Blue Charmed, I’m sure

That fly. Something made me take this photograph..

So there I was on the Gaula last week. It was Friday and after a fishless first four days I went from the Blues to being, if you will, Blue Charmed within the space of five hours.

Now I referred in a previous post to the comment from Thies R about him having seen a grilse jump in Home pool as I fished it, ‘behind me’ at lunchtime on the Friday. Now aside from the fact that this could have been the same fish I caught five hours later, three miles up the river, the reason I was so absorbed after I fished out the tail of Home and then took some shots of the beautiful fire place just up on a sort of sand dune there, is I was tying on a special-looking dressed fly I’d spotted in my box. Holographic silver body, fluorescent yellow tag, simple drop-down hairwing – and at the business end equipped with those awesomely sharp, curved predatory Salar hook points. I turned it in my fingers against Trondelag’s August midday sun and, alone on this Gaula beach, I smiled.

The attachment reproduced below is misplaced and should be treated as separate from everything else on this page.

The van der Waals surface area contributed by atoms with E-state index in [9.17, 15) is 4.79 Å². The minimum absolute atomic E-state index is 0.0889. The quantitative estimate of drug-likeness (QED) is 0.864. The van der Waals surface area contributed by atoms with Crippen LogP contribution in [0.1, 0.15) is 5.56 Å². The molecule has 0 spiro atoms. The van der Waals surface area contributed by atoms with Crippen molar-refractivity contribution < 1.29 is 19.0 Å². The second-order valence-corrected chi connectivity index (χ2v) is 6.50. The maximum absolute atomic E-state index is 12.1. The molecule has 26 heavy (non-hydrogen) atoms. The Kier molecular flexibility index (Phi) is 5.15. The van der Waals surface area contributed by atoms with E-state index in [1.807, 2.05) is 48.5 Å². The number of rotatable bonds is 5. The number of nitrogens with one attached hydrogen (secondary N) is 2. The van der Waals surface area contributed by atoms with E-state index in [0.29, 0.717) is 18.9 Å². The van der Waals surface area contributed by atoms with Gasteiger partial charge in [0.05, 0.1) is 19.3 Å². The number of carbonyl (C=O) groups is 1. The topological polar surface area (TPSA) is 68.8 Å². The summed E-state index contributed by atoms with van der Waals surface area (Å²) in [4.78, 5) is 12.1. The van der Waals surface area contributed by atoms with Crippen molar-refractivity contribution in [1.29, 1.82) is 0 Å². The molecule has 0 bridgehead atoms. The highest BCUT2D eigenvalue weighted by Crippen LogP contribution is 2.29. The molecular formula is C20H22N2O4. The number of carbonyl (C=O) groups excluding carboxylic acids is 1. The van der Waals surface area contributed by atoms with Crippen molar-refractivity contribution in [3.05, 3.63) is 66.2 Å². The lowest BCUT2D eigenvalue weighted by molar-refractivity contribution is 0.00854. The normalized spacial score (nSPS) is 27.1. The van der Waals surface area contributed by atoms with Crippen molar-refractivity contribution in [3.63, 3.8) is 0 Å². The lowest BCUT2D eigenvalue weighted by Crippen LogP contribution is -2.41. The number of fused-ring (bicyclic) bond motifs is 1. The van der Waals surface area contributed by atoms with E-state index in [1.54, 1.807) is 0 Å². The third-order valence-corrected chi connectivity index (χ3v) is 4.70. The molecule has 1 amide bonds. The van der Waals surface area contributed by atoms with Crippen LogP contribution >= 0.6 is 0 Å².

The truth is I’d forgotten I had this fly – but right now it looked bloody brilliant.

Just looked nice, the Force was with it. And 5 hours later it got me a fish.

It was a Blue Charm tied on a silver size 7 double hook by Donegal Flies. I’d bought it a couple of years previously because it looked the business and, carefully turle-knotted onto a nice long 10ft 19lb fluorocarbon leader direct to my RIO AFS int shooting head (no polyleader, or should I say Versileader) it looked the business even more. So much so that I took some photos of it (that’s Home pool as the backdrop). Now if a fly can do that to you, a careworn fisherman who’s seen it all (or thinks he might have) and fished his guts out for four days to no reward, then it’s worth listening to your instinct. If such a fly then stops you in your tracks and you are compelled to take a mini fashion shoot – then the chances are it could do the same to a bright, fresh, 9lb Atlantic salmon covered in long-tailed sea-lice 20 miles up from the sea.

And five hours later, it did.


About henrygiles

Born to fish forced to work and fish
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